Giant on the move
Double amputee Oscar Pistorius has put the disappointment of not qualifying for the Beijing Olympics behind him and is confident of snaring three gold medals in the athletics at the Paralympics.
He is also looking forward to an attempt to make the next Olympics in London 2012.
The 21-year-old South African, dubbed the ‘Blade Runner’ because of the prosthetic legs that enable him to sprint, won a legal battle in May for the right to participate in the Olympics, only to then fail to meet the qualifying time.
“I didn’t make the Olympics this time, I’m hoping for the future,” he told me just ahead of the Paralympics.
Beijing opened the Paralympic Games in spectacular fashion on Saturday, the crowd at the Bird’s Nest roaring in approval at the lavish performance overseen by renowned Chinese film director Zhang Yimou.
Particularly well received was a moving ballet performance by a young girl who lost a leg in May’s massive Sichuan earthquake.
from Reuters Soccer Blog:
There was something wonderfully natural and down-to-earth about these luminaries of Britain's finest Olympic effort in a century.
Well, not quite the Bird’s Nest, but from the Reuters office at the Main Press Centre, just down the road.
Thanks for coming by and making this blog such a lively place during the Olympics. It might not quite be the end — the blog will still be here, the comments will remain open and we may well have a few more posts on Games-related issues — but I’m on my way out of Beijing (the office is being dismantled around me, as you can see).
My abiding memory from these Games will be watching Usain Bolt give everything he had to break a world record most of us had thought unbreakable.
Michael Johnson’s time of 19.32 in the 200 metres had never been seriously challenged before the Jamaican sprinter, a headline writer’s dream, decided it was finally time to get down to some serious work.
I’d expected the worst when I got to Beijing three weeks ago. I remember what it was like in another Communist country — East Germany with its suppressed and scared people coupled with deplorable service and shoddy quality everywhere you turned.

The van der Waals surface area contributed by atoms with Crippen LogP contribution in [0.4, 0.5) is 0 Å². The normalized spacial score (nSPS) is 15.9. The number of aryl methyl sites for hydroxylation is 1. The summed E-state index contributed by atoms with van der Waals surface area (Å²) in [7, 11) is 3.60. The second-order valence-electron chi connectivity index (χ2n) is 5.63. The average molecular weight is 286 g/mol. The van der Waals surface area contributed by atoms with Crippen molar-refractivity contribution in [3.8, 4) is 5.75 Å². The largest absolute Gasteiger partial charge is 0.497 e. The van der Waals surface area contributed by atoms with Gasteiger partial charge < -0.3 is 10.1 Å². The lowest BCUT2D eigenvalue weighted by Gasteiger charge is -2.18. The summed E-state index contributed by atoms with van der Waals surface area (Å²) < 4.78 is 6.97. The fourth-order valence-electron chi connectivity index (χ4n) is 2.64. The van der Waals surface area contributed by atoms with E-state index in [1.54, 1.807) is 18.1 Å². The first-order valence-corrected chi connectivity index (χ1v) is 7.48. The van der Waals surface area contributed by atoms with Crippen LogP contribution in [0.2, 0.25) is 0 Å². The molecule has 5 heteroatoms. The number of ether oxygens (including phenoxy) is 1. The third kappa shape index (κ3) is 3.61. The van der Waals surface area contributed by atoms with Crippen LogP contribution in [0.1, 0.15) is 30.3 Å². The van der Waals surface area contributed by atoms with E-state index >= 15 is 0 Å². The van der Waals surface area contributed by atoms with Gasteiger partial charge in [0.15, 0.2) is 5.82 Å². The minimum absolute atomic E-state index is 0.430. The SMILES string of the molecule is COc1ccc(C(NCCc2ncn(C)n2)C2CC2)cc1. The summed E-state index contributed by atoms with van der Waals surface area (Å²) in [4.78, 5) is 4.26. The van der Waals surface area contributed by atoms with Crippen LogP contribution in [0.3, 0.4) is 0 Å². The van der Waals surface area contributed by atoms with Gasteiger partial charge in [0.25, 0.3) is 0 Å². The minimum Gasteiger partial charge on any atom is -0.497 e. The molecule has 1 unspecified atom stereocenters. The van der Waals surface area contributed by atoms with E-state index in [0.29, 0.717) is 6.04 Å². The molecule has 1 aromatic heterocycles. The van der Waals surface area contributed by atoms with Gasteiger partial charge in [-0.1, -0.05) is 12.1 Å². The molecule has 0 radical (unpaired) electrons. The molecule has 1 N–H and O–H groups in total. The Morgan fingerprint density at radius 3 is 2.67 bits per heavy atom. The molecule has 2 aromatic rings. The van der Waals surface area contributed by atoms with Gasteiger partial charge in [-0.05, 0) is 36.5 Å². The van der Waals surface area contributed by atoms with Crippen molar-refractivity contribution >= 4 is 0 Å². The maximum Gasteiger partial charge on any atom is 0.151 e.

That’s roughly what I had in mind for China, although I knew Beijing itself would certainly be a more prosperous and modern place than East Germany, and with a bit of window dressing for the Olympics.
Michael Phelps trouncing his rivals is always something fantastic to see, and here in Beijing it took your breath away to watch him so often leave everyone else for dead.
But the races which stick most vividly in my mind are the two in which gold appeared to have escaped him.
As Olympic visitors started to worry on Sunday about airport return traffic, cars in Beijing were being parked on sidewalks again.
Night clubs were open after an anti-prostitution blitz a few weeks ago. Once banished vendors scrummed on sidewalks to sell Olympic pins, the collection of which had grown to a competitive roar among locals close to the Games.
Riding a wave of sporting euphoria after its best Olympic performance in a century, Britain accepted Olympic host-nation status from China on Sunday with a huge street party in front of Buckingham Palace.
Owen Wyatt catches up with Olympic gold medallists Michael Phelps and Bradley Wiggins as London throbbed with 40,000 partygoers at a live concert to start the countdown to the London 2012 Olympics.
It was everything the event was not supposed to be. The Olympics should embody sportsmanship and fair play. Taekwondo is about discipline and civility in a fight.
Unfortunately Cuba’s Angel Vaoldia Matos forgot about both in the heat of his bronze medal bout.